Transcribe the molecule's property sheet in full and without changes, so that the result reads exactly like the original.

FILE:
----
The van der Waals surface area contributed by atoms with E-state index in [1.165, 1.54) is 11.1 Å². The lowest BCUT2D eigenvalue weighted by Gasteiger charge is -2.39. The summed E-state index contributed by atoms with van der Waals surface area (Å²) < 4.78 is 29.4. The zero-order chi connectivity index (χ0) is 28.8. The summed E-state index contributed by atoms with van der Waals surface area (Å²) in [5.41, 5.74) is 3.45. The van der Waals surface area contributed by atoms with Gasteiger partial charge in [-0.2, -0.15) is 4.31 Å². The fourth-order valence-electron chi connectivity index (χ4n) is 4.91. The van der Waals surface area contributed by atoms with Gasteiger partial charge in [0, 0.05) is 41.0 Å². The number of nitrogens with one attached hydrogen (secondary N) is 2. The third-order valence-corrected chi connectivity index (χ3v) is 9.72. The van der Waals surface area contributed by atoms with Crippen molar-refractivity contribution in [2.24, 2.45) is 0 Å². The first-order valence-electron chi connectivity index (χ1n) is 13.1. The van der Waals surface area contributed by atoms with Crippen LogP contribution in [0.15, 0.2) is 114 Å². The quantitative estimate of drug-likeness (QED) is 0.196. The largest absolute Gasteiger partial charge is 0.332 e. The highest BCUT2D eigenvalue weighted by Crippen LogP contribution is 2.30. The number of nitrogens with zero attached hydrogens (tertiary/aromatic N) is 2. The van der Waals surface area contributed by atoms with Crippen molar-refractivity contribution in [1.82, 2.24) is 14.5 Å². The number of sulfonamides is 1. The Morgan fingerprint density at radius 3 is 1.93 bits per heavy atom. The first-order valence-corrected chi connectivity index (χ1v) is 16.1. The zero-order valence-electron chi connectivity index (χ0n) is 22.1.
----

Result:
The van der Waals surface area contributed by atoms with E-state index in [1.165, 1.54) is 11.1 Å². The lowest BCUT2D eigenvalue weighted by Gasteiger charge is -2.39. The summed E-state index contributed by atoms with van der Waals surface area (Å²) < 4.78 is 29.4. The zero-order chi connectivity index (χ0) is 28.8. The summed E-state index contributed by atoms with van der Waals surface area (Å²) in [5.41, 5.74) is 3.45. The van der Waals surface area contributed by atoms with Gasteiger partial charge in [-0.2, -0.15) is 4.31 Å². The fourth-order valence-electron chi connectivity index (χ4n) is 4.91. The van der Waals surface area contributed by atoms with Gasteiger partial charge in [0, 0.05) is 41.0 Å². The number of nitrogens with one attached hydrogen (secondary N) is 2. The third-order valence-corrected chi connectivity index (χ3v) is 9.72. The van der Waals surface area contributed by atoms with Crippen molar-refractivity contribution in [2.24, 2.45) is 0 Å². The first-order valence-electron chi connectivity index (χ1n) is 13.1. The van der Waals surface area contributed by atoms with Crippen LogP contribution in [0.15, 0.2) is 114 Å². The quantitative estimate of drug-likeness (QED) is 0.196. The largest absolute Gasteiger partial charge is 0.332 e. The highest BCUT2D eigenvalue weighted by Crippen LogP contribution is 2.30. The number of nitrogens with zero attached hydrogens (tertiary/aromatic N) is 2. The van der Waals surface area contributed by atoms with Crippen molar-refractivity contribution in [1.82, 2.24) is 14.5 Å². The number of sulfonamides is 1. The Morgan fingerprint density at radius 3 is 1.93 bits per heavy atom. The first-order valence-corrected chi connectivity index (χ1v) is 16.1. The zero-order valence-electron chi connectivity index (χ0n) is 22.1.